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Journal Article

Synaptic protein degradation by the ubiquitin proteasome system


Schuman,  Erin M.
Synaptic Plasticity Department, Max Planck Institute for Brain Research, Max Planck Society;

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Bingol, B., & Schuman, E. M. (2005). Synaptic protein degradation by the ubiquitin proteasome system. Curr Opin Neurobiol, 15(5), 536-41. doi:10.1016/j.conb.2005.08.016.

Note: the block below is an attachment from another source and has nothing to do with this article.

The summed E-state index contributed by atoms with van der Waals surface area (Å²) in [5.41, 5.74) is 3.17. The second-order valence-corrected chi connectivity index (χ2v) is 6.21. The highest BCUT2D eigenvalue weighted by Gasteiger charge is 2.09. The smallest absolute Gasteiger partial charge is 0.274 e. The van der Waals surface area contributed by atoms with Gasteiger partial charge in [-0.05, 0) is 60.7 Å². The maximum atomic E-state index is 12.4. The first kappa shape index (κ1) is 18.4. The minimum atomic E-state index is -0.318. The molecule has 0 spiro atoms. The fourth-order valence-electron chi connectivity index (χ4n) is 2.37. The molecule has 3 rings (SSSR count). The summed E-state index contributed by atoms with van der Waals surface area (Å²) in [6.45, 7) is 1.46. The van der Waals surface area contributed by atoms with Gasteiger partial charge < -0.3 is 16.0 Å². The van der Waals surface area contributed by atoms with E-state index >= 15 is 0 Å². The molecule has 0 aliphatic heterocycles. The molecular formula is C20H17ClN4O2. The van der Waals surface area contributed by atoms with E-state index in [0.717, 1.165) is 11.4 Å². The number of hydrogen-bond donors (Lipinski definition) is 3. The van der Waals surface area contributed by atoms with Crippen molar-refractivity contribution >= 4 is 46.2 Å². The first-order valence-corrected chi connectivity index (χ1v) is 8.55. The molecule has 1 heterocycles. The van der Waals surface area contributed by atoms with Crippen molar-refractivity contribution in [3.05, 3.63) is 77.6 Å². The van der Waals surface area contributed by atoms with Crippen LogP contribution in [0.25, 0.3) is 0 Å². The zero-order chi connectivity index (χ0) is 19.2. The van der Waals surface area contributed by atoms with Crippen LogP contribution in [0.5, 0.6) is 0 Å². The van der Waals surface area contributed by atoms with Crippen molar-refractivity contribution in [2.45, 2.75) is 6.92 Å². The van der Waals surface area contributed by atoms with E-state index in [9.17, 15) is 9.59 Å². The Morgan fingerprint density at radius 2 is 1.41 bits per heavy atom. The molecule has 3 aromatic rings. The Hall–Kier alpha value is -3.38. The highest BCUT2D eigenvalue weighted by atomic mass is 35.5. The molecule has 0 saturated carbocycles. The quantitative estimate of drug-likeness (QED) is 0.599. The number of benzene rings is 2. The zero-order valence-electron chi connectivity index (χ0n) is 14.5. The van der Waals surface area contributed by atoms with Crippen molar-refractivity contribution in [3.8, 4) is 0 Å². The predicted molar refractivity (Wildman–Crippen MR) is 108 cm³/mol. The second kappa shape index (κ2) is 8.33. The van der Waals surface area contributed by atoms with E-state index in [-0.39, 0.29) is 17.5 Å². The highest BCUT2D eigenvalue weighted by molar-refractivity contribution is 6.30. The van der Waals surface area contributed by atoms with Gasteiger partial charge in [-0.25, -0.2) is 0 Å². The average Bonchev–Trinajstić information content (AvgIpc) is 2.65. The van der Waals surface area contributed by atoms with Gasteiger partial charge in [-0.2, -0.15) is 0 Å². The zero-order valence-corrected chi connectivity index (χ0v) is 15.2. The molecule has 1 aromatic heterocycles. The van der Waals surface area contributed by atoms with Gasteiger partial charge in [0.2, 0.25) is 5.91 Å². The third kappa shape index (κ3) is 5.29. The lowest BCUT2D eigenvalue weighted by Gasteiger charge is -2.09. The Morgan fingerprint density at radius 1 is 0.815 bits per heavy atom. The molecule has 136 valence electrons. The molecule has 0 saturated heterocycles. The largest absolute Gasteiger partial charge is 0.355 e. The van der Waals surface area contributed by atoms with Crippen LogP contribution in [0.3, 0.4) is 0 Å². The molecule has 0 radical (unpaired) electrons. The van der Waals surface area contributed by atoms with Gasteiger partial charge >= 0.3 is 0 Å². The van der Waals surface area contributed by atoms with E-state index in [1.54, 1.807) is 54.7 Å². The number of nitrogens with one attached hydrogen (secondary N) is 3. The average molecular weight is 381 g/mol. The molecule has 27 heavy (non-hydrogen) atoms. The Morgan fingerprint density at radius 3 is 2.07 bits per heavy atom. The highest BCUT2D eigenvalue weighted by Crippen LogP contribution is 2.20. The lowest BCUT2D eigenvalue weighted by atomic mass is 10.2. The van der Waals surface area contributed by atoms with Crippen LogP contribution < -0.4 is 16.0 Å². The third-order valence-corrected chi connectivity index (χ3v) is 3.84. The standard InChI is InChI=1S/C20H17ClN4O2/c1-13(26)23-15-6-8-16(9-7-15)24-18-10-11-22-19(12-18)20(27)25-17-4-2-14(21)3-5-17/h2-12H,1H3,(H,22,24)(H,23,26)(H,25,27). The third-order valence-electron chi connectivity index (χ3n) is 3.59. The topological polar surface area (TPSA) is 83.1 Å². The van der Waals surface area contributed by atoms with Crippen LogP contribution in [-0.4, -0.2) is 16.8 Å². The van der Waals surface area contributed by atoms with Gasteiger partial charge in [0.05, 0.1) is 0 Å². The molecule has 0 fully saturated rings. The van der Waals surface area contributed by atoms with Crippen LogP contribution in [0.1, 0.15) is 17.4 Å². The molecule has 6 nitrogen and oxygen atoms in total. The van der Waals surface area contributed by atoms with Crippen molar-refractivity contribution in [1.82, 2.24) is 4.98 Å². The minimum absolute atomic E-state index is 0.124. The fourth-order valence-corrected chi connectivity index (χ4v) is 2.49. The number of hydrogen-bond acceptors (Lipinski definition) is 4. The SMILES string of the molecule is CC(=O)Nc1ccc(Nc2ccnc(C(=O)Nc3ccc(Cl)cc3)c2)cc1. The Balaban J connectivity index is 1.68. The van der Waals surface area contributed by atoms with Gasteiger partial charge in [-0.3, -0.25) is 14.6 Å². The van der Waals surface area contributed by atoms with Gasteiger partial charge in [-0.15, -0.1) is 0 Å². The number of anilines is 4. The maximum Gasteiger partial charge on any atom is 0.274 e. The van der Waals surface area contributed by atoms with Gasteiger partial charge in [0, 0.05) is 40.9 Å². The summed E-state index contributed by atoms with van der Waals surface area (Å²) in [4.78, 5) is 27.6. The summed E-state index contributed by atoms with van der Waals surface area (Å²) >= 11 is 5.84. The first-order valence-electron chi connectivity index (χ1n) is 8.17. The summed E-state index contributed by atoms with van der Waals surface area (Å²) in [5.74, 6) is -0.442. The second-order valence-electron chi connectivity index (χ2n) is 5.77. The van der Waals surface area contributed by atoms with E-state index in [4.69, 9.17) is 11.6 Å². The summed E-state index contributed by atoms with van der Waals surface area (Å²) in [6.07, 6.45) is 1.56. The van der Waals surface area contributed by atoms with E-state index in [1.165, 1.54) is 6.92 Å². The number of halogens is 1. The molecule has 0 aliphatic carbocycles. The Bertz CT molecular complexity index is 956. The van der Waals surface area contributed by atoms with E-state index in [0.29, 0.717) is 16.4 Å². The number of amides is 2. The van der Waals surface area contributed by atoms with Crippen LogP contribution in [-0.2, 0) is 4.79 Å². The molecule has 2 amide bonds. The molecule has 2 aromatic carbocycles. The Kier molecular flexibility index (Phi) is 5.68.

Cite as: http://hdl.handle.net/21.11116/0000-0007-EF62-E
Synaptic plasticity -- the modulation of synaptic strength between a presynaptic terminal and a postsynaptic dendrite -- is thought to be a mechanism that underlies learning and memory. It has become increasingly clear that regulated protein synthesis is an important mechanism used to regulate the protein content of synapses that results in changes in synaptic strength. Recent experiments have highlighted a role for the opposing process, that is, regulated protein degradation via the ubiquitin-proteasome system, in synaptic plasticity. These recent findings raise exciting questions as to how proteasomal activity can regulate synapses over different temporal and spatial scales.